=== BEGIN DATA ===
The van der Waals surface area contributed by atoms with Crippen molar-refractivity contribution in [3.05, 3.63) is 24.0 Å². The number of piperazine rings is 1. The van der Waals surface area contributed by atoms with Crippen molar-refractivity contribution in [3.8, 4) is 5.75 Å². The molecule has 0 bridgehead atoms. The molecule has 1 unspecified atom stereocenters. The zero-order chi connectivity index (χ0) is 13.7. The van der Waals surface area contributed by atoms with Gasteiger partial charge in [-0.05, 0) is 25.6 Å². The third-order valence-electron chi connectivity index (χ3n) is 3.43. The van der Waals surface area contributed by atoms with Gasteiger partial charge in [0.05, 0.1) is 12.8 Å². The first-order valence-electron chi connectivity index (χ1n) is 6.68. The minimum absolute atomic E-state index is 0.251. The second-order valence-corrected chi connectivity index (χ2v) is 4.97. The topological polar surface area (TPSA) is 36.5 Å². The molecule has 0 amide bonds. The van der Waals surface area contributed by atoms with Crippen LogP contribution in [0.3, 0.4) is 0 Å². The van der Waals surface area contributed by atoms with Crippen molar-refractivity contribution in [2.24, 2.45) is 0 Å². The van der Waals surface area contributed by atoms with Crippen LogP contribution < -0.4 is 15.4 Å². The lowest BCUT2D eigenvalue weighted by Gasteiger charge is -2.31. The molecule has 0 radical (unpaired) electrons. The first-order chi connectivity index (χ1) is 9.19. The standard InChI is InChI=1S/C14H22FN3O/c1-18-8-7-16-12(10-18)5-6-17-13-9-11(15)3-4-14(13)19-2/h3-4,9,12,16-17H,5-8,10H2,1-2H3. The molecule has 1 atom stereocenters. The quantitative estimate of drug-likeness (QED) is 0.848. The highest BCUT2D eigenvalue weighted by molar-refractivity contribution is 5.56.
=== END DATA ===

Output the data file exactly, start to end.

The van der Waals surface area contributed by atoms with Crippen molar-refractivity contribution in [3.05, 3.63) is 24.0 Å². The number of piperazine rings is 1. The van der Waals surface area contributed by atoms with Crippen molar-refractivity contribution in [3.8, 4) is 5.75 Å². The molecule has 0 bridgehead atoms. The molecule has 1 unspecified atom stereocenters. The zero-order chi connectivity index (χ0) is 13.7. The van der Waals surface area contributed by atoms with Gasteiger partial charge in [-0.05, 0) is 25.6 Å². The third-order valence-electron chi connectivity index (χ3n) is 3.43. The van der Waals surface area contributed by atoms with Gasteiger partial charge in [0.05, 0.1) is 12.8 Å². The first-order valence-electron chi connectivity index (χ1n) is 6.68. The minimum absolute atomic E-state index is 0.251. The second-order valence-corrected chi connectivity index (χ2v) is 4.97. The topological polar surface area (TPSA) is 36.5 Å². The molecule has 0 amide bonds. The van der Waals surface area contributed by atoms with Crippen LogP contribution in [0.3, 0.4) is 0 Å². The van der Waals surface area contributed by atoms with Crippen molar-refractivity contribution in [2.24, 2.45) is 0 Å². The van der Waals surface area contributed by atoms with Crippen LogP contribution < -0.4 is 15.4 Å². The lowest BCUT2D eigenvalue weighted by Gasteiger charge is -2.31. The molecule has 0 radical (unpaired) electrons. The first-order chi connectivity index (χ1) is 9.19. The standard InChI is InChI=1S/C14H22FN3O/c1-18-8-7-16-12(10-18)5-6-17-13-9-11(15)3-4-14(13)19-2/h3-4,9,12,16-17H,5-8,10H2,1-2H3. The molecule has 1 atom stereocenters. The quantitative estimate of drug-likeness (QED) is 0.848. The highest BCUT2D eigenvalue weighted by molar-refractivity contribution is 5.56.